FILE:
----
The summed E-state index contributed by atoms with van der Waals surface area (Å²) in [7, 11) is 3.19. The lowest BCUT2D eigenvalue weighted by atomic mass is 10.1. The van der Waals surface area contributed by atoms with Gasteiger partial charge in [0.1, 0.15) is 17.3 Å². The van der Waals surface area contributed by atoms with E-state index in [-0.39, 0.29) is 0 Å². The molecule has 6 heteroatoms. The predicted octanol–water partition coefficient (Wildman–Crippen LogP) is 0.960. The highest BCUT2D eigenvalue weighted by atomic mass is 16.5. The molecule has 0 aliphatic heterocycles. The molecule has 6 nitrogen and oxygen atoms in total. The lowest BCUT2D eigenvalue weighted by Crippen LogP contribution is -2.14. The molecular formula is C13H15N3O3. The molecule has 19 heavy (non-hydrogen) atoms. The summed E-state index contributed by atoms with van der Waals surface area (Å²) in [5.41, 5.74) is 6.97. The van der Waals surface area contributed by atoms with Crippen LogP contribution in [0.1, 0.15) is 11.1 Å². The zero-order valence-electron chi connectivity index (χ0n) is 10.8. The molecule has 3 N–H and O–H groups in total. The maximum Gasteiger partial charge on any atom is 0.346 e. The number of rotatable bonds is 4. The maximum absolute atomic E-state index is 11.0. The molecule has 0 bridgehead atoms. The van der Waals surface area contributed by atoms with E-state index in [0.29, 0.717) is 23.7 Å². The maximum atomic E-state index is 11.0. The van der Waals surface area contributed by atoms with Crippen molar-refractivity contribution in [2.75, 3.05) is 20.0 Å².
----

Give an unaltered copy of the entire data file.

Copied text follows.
The summed E-state index contributed by atoms with van der Waals surface area (Å²) in [7, 11) is 3.19. The lowest BCUT2D eigenvalue weighted by atomic mass is 10.1. The van der Waals surface area contributed by atoms with Gasteiger partial charge in [0.1, 0.15) is 17.3 Å². The van der Waals surface area contributed by atoms with E-state index in [-0.39, 0.29) is 0 Å². The molecule has 6 heteroatoms. The predicted octanol–water partition coefficient (Wildman–Crippen LogP) is 0.960. The highest BCUT2D eigenvalue weighted by atomic mass is 16.5. The molecule has 0 aliphatic heterocycles. The molecule has 6 nitrogen and oxygen atoms in total. The lowest BCUT2D eigenvalue weighted by Crippen LogP contribution is -2.14. The molecular formula is C13H15N3O3. The molecule has 19 heavy (non-hydrogen) atoms. The summed E-state index contributed by atoms with van der Waals surface area (Å²) in [5.41, 5.74) is 6.97. The van der Waals surface area contributed by atoms with Crippen LogP contribution in [0.1, 0.15) is 11.1 Å². The zero-order valence-electron chi connectivity index (χ0n) is 10.8. The molecule has 3 N–H and O–H groups in total. The maximum Gasteiger partial charge on any atom is 0.346 e. The number of rotatable bonds is 4. The maximum absolute atomic E-state index is 11.0. The molecule has 0 bridgehead atoms. The van der Waals surface area contributed by atoms with E-state index in [0.29, 0.717) is 23.7 Å². The maximum atomic E-state index is 11.0. The van der Waals surface area contributed by atoms with Crippen molar-refractivity contribution in [2.75, 3.05) is 20.0 Å².